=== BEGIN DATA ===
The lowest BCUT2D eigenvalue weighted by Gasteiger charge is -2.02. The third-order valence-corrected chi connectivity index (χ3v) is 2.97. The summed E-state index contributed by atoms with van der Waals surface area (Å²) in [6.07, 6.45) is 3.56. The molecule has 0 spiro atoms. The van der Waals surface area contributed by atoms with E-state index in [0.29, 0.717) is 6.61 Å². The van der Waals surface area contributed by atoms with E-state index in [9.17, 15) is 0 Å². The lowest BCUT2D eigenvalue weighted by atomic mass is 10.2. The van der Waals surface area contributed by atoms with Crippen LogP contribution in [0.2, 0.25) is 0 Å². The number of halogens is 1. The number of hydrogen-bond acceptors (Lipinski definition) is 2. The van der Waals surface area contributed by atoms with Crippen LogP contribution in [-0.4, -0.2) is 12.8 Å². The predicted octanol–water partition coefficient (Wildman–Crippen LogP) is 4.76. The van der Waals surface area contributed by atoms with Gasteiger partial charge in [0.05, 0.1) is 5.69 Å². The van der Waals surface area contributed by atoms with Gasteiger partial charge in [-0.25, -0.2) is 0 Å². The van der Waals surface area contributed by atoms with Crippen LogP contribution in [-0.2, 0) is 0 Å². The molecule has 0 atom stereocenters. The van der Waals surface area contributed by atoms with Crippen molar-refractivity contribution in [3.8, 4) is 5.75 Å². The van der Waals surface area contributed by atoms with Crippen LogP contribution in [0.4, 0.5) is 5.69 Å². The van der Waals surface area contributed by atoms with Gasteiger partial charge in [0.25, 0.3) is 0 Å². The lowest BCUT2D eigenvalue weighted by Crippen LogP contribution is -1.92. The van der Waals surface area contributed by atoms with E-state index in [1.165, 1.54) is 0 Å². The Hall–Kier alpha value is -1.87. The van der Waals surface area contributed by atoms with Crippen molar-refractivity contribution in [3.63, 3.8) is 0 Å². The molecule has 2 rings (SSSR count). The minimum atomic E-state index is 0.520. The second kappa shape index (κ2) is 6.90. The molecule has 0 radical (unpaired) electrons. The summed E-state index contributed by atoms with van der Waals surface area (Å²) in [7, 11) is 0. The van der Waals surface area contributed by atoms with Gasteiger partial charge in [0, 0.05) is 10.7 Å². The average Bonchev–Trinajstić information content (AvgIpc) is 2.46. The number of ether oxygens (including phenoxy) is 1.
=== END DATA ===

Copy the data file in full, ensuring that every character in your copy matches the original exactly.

The lowest BCUT2D eigenvalue weighted by Gasteiger charge is -2.02. The third-order valence-corrected chi connectivity index (χ3v) is 2.97. The summed E-state index contributed by atoms with van der Waals surface area (Å²) in [6.07, 6.45) is 3.56. The molecule has 0 spiro atoms. The van der Waals surface area contributed by atoms with E-state index in [0.29, 0.717) is 6.61 Å². The van der Waals surface area contributed by atoms with E-state index in [9.17, 15) is 0 Å². The lowest BCUT2D eigenvalue weighted by atomic mass is 10.2. The van der Waals surface area contributed by atoms with Crippen LogP contribution in [0.2, 0.25) is 0 Å². The number of halogens is 1. The number of hydrogen-bond acceptors (Lipinski definition) is 2. The van der Waals surface area contributed by atoms with Crippen LogP contribution in [-0.4, -0.2) is 12.8 Å². The predicted octanol–water partition coefficient (Wildman–Crippen LogP) is 4.76. The van der Waals surface area contributed by atoms with Gasteiger partial charge in [0.05, 0.1) is 5.69 Å². The van der Waals surface area contributed by atoms with Gasteiger partial charge in [-0.25, -0.2) is 0 Å². The van der Waals surface area contributed by atoms with Crippen LogP contribution in [-0.2, 0) is 0 Å². The molecule has 0 atom stereocenters. The van der Waals surface area contributed by atoms with Crippen molar-refractivity contribution in [3.8, 4) is 5.75 Å². The van der Waals surface area contributed by atoms with Crippen LogP contribution in [0.4, 0.5) is 5.69 Å². The van der Waals surface area contributed by atoms with Gasteiger partial charge in [0.25, 0.3) is 0 Å². The lowest BCUT2D eigenvalue weighted by Crippen LogP contribution is -1.92. The van der Waals surface area contributed by atoms with E-state index in [1.165, 1.54) is 0 Å². The Hall–Kier alpha value is -1.87. The van der Waals surface area contributed by atoms with Crippen molar-refractivity contribution in [3.63, 3.8) is 0 Å². The molecule has 2 rings (SSSR count). The minimum atomic E-state index is 0.520. The second kappa shape index (κ2) is 6.90. The molecule has 0 radical (unpaired) electrons. The summed E-state index contributed by atoms with van der Waals surface area (Å²) in [7, 11) is 0. The van der Waals surface area contributed by atoms with Gasteiger partial charge in [0, 0.05) is 10.7 Å². The average Bonchev–Trinajstić information content (AvgIpc) is 2.46. The number of ether oxygens (including phenoxy) is 1.